“Will they really need it?” vs

“is this making the code worse or better?”

These kind of questions are very difficult to answer on your own. Two heads are so much better than one! Often just talking through the problem and the solution with another guy can help you work out the right approach yourself. Even picking up the phone to call another programmer to see what they think can save you a lot of pain.

* How to constructively review other people’s code. Code reviews can send a shiver down the spine of the most experienced programmer. They can be harrowing, aggravating and an ultimate waste of time. They can also be a delight, an opportunity to learn from others and to improve your skills! The most important aspect of code reviews is not what technical details you are looking out for, but the attitude and expectations that people approach the review with. If you’re dying to bag out someone’s code and make them feel bad, if you’re on the witch-hunt to see how many bugs you can find, then you’re going to be in trouble. People will resent these code reviews, nobody will want to help anybody else and most importantly, your code will not get any better!

The approach that you want is for everybody to go in with the mentality that “we’re here to learn from everybody else and to improve the code”.

* Design patterns. Reading the classic book on design patterns can give you a lightbulk moment – “oh, THAT’S how I solve that messy coding problem”. The danger that most people have is overapplying design patterns and you end up with a bigger mess than you started. Once you’ve learnt how to use a hammer everything starts looking like a nail. So don’t overzealously use them for the sake of it.

* Keep up to date with frameworks & libraries. You don’t have to use them, but you need to know what they do and their pro’s & con’s. A great example of this is SignalR - before this came along I would have been adamant that there is just no way that you can easily do realtime notifications within your web application. Turns out that before signalr there were libraries like pubnub who do this kind of thing with ease – but I had no idea! If I hadn’t kept up to date I could have been the one spouting rubbish (well, more often than usual, anyway). Keeping up to date with libraries and frameworks will also show you how if something seems way too hard to do then there’s probably (hopefully) a much easier way of doing things. Don’t write your own service bus layer when there’s MSMQ.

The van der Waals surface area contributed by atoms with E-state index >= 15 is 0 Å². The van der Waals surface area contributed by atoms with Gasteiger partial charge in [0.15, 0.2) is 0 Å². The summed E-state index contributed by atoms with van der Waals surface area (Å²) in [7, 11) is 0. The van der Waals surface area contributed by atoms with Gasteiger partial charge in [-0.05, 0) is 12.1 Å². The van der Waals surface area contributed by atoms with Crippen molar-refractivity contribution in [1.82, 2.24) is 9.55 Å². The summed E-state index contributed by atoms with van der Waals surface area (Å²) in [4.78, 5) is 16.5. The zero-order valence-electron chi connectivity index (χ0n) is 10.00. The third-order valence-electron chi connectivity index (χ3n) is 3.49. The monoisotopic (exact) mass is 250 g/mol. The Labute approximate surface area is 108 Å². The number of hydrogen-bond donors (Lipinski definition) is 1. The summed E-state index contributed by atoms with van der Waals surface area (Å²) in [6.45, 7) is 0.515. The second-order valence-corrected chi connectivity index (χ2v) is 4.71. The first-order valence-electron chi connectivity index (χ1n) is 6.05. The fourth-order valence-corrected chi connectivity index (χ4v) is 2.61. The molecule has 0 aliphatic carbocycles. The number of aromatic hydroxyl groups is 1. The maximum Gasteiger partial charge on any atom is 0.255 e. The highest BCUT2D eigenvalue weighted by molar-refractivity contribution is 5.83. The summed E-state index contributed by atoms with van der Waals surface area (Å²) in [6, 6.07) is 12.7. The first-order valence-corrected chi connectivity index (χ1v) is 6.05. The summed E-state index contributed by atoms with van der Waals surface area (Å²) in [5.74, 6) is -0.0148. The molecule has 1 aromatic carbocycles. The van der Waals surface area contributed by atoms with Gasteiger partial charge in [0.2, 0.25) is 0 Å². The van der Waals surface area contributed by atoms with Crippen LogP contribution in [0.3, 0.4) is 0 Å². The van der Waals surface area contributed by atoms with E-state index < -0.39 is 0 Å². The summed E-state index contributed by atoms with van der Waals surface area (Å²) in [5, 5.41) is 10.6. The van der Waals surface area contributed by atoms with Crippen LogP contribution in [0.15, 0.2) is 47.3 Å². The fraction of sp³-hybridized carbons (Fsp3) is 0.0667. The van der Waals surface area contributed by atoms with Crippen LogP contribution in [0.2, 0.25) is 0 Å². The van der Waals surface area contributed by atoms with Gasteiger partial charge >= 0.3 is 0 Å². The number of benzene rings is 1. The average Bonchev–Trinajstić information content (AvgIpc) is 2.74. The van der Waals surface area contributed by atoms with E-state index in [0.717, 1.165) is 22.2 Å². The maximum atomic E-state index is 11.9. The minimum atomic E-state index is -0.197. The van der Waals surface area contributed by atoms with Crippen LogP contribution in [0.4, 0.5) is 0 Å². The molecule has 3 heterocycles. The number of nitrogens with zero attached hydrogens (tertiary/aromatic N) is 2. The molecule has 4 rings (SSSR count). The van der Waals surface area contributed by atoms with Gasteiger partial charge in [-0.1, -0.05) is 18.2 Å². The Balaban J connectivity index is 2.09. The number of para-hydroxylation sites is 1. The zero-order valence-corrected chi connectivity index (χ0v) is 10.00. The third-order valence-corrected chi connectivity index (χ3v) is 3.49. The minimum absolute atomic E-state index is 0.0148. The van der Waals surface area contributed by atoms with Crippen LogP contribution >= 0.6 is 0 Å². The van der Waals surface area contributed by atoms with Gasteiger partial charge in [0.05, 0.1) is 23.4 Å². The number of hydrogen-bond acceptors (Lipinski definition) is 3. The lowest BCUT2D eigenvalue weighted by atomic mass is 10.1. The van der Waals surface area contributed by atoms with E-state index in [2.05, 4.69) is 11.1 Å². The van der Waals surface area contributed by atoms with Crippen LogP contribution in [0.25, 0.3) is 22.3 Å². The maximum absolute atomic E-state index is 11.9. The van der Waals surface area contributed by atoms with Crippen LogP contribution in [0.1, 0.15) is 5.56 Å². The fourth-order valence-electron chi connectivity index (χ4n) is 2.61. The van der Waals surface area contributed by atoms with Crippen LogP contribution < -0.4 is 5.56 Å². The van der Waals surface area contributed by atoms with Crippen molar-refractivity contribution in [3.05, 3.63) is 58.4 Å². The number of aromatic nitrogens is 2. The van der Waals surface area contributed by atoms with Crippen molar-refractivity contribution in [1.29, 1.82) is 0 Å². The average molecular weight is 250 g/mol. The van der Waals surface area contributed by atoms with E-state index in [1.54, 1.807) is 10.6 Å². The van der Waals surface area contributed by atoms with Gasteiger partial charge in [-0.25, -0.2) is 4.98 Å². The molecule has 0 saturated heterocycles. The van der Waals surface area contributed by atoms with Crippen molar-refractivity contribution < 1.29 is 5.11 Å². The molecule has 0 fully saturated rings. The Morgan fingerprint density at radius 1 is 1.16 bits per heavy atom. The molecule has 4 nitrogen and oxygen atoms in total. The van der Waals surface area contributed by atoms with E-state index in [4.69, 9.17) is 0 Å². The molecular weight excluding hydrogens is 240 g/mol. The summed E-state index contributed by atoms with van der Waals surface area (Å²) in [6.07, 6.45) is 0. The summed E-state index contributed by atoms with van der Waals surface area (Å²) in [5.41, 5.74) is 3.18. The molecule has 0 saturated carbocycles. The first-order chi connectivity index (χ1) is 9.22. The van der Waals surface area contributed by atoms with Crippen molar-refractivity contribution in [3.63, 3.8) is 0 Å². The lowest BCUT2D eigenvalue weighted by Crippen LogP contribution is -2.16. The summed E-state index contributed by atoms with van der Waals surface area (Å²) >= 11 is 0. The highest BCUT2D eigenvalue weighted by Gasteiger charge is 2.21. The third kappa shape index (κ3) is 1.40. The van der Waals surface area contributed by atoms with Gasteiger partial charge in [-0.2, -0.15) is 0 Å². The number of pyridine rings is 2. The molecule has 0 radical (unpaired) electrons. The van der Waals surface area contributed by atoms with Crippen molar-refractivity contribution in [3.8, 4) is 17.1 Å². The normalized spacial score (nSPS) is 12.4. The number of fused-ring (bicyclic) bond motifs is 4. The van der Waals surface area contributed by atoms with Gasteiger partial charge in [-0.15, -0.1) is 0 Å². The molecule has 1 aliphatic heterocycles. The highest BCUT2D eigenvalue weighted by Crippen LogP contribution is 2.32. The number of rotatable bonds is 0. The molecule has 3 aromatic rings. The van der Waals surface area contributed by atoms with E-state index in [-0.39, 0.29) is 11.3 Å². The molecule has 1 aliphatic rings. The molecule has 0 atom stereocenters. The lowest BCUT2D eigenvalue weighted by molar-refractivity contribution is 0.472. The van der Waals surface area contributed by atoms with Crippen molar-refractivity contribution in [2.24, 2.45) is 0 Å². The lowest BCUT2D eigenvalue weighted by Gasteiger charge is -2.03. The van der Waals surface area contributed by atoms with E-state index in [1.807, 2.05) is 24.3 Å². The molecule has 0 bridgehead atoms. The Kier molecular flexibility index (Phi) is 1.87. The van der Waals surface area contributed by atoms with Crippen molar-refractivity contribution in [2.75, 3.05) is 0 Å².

* How to comment your code. If you’re not commenting code then you’re making your life more difficult. When you come back to that function you wrote 6 months ago you’re not going to have a clue why you wrote it in such a convoluted way. Hey, it turns out that you did it that way for a reason! And BTW you shouldn’t simplify this mess because you’ll actually break it!

You also want to learn how to write down that complicated algorithm in a flowchart or just write it out in english. Don’t expect that someone will spend 2 days trying to reverse engineer your code. Don’t expect that people in the business will learn/remember/understand that complicated logic that they asked you to do. You’re going to end up pulling out this flowchart in at least 3 meetings in the future whenever people say “So what happens when x happens and then y?”